Vepres

Where the plot and the libretto are less convincing, Verdi music fills in the gaps and Loy steps back and lets it speak for itself (the otherwise static Act IV for example is powerful simply through a magnificent set of duets, trio and quartet). In the places where even Verdi’s judgement of the occasion is questionable – the start of Act V for example, Loy steps in and manages to make something more meaningful out of it. The director chooses the Four Seasons ballet in Act III to be the thematic centrepoint of his interpretation (controversially it would seem), giving motivation to Henri’s later actions that are otherwise difficult to reconcile, the revelations about his own origins and his father leading him to idealise or just imagine how things might have been different. This illusory ideal leads him to believe that his marriage to Hélène at the start of Act V (the same fantasy home setting of the ballet is used here) – otherwise an improbably joyous occasion considering the circumstances – could bring a true peaceful union between France and Sicily. It’s a thoughtful interpretation by a director who clearly cares enough to play to the opera’s strengths and mitigate its weaknesses. At the very least, it’s certainly preferable to simply cutting the ballet, as would be more common (if the opera were indeed more commonly performed), and letting it limp by with its inherent flaws.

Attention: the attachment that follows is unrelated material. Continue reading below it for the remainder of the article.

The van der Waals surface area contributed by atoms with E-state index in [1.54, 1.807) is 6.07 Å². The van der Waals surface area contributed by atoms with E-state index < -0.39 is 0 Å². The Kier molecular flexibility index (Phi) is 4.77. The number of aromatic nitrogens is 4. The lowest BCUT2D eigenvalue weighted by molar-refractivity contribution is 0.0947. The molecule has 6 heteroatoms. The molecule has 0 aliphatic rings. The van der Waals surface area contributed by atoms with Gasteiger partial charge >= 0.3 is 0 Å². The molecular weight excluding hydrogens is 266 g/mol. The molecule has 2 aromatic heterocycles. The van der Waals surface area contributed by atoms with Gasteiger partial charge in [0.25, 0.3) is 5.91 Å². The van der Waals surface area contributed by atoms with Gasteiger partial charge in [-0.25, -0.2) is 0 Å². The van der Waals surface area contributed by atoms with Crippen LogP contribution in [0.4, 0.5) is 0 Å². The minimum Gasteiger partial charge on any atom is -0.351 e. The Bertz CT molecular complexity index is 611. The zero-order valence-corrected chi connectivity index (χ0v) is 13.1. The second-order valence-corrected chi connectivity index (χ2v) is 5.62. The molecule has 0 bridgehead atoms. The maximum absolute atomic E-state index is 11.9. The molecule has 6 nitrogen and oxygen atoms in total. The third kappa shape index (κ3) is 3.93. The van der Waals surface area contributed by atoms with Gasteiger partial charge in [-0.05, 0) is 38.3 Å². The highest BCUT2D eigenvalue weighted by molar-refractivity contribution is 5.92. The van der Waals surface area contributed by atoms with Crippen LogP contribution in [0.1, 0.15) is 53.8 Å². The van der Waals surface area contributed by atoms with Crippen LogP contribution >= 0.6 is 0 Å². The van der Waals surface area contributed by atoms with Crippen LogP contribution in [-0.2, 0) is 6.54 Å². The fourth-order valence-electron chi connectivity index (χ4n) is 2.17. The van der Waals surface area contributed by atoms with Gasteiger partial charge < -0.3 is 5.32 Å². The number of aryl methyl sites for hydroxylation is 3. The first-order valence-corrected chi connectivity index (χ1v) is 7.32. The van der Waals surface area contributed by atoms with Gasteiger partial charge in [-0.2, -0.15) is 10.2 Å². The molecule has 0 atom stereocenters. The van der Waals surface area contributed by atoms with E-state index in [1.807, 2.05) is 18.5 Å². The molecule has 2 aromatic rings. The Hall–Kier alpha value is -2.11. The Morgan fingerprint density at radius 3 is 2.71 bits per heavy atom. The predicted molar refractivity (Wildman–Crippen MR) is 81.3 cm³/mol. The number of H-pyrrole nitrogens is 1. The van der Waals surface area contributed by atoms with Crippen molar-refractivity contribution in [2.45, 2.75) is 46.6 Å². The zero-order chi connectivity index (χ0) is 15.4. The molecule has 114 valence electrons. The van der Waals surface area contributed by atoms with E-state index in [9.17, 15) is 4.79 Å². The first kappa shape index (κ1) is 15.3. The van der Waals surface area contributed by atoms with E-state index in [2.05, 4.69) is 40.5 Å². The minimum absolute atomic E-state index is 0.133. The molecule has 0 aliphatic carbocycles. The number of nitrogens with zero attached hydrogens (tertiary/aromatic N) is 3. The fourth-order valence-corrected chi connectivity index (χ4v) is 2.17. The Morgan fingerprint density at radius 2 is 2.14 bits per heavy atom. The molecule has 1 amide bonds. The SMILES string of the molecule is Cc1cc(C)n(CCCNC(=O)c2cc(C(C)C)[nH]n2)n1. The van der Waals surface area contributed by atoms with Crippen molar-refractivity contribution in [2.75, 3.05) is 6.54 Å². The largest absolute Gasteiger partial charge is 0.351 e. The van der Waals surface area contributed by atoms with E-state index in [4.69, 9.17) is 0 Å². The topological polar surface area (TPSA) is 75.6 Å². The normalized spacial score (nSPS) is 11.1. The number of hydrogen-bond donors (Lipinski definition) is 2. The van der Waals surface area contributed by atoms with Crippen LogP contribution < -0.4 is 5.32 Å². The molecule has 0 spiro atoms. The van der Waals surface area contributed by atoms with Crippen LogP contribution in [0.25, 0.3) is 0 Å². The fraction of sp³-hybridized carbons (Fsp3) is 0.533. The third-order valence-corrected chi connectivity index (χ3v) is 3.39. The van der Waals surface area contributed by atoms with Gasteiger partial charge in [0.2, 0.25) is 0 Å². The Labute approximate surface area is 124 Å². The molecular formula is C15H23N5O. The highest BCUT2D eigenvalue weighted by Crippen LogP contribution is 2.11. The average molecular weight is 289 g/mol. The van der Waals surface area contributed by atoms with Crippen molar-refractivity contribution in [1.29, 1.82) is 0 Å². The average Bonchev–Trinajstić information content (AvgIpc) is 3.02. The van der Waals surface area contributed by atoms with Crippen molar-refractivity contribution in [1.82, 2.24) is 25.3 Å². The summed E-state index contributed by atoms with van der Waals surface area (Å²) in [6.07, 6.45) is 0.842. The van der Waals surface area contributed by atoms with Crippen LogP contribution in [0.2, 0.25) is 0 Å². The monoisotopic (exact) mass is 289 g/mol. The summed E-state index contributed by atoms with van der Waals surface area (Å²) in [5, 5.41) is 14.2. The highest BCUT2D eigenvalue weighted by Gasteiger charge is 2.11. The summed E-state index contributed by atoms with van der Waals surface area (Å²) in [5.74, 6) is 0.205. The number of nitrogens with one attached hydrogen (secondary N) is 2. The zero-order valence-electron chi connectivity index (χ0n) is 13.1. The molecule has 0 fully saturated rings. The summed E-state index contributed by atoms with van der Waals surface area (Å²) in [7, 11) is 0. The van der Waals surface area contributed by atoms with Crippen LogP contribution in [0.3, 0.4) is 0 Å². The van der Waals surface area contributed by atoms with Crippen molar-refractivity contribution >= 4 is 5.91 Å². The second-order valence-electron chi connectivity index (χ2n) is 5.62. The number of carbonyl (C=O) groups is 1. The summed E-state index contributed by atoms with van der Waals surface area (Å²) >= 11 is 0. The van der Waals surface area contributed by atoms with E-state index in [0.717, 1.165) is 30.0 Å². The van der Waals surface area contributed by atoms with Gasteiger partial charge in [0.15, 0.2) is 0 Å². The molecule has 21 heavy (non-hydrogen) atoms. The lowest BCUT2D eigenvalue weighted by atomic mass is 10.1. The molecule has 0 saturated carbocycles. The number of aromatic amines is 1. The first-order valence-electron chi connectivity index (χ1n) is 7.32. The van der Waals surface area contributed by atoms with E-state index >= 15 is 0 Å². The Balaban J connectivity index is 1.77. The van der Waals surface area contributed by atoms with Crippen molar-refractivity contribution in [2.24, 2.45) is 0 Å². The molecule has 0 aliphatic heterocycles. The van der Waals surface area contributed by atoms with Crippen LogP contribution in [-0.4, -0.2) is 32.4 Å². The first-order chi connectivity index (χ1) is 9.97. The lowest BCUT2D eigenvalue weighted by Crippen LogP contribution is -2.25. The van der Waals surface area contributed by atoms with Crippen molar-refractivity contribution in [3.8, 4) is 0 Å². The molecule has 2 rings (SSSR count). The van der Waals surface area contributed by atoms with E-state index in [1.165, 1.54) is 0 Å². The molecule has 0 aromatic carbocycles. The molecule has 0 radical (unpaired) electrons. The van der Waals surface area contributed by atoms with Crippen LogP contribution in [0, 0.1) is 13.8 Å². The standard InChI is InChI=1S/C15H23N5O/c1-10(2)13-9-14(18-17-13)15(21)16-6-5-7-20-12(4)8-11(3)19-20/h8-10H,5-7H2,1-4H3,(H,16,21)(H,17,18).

Although there are some unfamiliar elements, the opera itself is recognisably and whole-heartedly Verdi, with romantic tragedy, dire threats of revenge and rousing revolutionary sentiments. Musically, Les Vêpres Siciliennes doesn’t always feel like the Verdi we know, but, like Don Carlo (a much better opera admittedly), there’s something fascinating and appropriately dramatic about having the Verdi experience filtered through the French Grand Opéra idiom, with its echoes of Un Ballo in Maschera and even Rigoletto and La Traviata here, with its rousing choruses and its grand Overture (placed strangely between Acts I and II here, but no less effectively), but with unexpected delicacy and with musical arrangements that I’ve never heard from Verdi before, such as in the wonderful ballet music. The orchestra and the chorus, under Paolo Carignani, are outstanding in their delivery, the opera approached with a real Verdian sweep.